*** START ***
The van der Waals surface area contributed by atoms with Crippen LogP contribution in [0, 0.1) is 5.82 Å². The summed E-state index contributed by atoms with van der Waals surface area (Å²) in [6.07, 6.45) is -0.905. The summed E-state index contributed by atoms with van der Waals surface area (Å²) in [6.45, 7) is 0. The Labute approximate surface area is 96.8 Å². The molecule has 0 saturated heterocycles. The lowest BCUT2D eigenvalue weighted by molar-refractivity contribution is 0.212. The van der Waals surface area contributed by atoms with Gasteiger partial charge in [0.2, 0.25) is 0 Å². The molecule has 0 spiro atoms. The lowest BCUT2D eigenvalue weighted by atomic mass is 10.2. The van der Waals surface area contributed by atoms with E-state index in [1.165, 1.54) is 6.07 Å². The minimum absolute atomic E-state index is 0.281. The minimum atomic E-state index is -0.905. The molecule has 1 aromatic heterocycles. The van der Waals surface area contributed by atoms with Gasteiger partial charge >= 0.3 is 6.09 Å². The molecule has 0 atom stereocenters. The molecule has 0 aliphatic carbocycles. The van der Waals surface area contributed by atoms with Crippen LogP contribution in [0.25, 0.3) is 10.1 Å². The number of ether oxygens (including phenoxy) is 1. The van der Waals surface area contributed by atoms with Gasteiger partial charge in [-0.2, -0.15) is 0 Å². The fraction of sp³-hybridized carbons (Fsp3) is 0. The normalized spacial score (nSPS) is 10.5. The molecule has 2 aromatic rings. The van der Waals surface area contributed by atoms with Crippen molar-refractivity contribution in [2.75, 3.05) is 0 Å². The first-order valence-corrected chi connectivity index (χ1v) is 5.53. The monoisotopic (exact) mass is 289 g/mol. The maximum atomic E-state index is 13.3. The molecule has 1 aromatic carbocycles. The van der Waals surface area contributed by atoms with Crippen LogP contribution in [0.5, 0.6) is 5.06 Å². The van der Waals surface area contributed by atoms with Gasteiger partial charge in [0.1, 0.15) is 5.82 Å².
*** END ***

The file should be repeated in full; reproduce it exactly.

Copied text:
The van der Waals surface area contributed by atoms with Crippen LogP contribution in [0, 0.1) is 5.82 Å². The summed E-state index contributed by atoms with van der Waals surface area (Å²) in [6.07, 6.45) is -0.905. The summed E-state index contributed by atoms with van der Waals surface area (Å²) in [6.45, 7) is 0. The Labute approximate surface area is 96.8 Å². The molecule has 0 saturated heterocycles. The lowest BCUT2D eigenvalue weighted by molar-refractivity contribution is 0.212. The van der Waals surface area contributed by atoms with Gasteiger partial charge in [0.2, 0.25) is 0 Å². The molecule has 0 spiro atoms. The lowest BCUT2D eigenvalue weighted by atomic mass is 10.2. The van der Waals surface area contributed by atoms with E-state index in [1.165, 1.54) is 6.07 Å². The minimum absolute atomic E-state index is 0.281. The minimum atomic E-state index is -0.905. The molecule has 1 aromatic heterocycles. The van der Waals surface area contributed by atoms with Gasteiger partial charge >= 0.3 is 6.09 Å². The molecule has 0 atom stereocenters. The molecule has 0 aliphatic carbocycles. The van der Waals surface area contributed by atoms with Crippen LogP contribution in [0.25, 0.3) is 10.1 Å². The number of ether oxygens (including phenoxy) is 1. The van der Waals surface area contributed by atoms with Gasteiger partial charge in [-0.2, -0.15) is 0 Å². The fraction of sp³-hybridized carbons (Fsp3) is 0. The normalized spacial score (nSPS) is 10.5. The molecule has 2 aromatic rings. The van der Waals surface area contributed by atoms with Crippen molar-refractivity contribution in [2.75, 3.05) is 0 Å². The first-order valence-corrected chi connectivity index (χ1v) is 5.53. The monoisotopic (exact) mass is 289 g/mol. The maximum atomic E-state index is 13.3. The molecule has 1 aromatic carbocycles. The van der Waals surface area contributed by atoms with Crippen LogP contribution in [0.5, 0.6) is 5.06 Å². The van der Waals surface area contributed by atoms with Gasteiger partial charge in [0.1, 0.15) is 5.82 Å².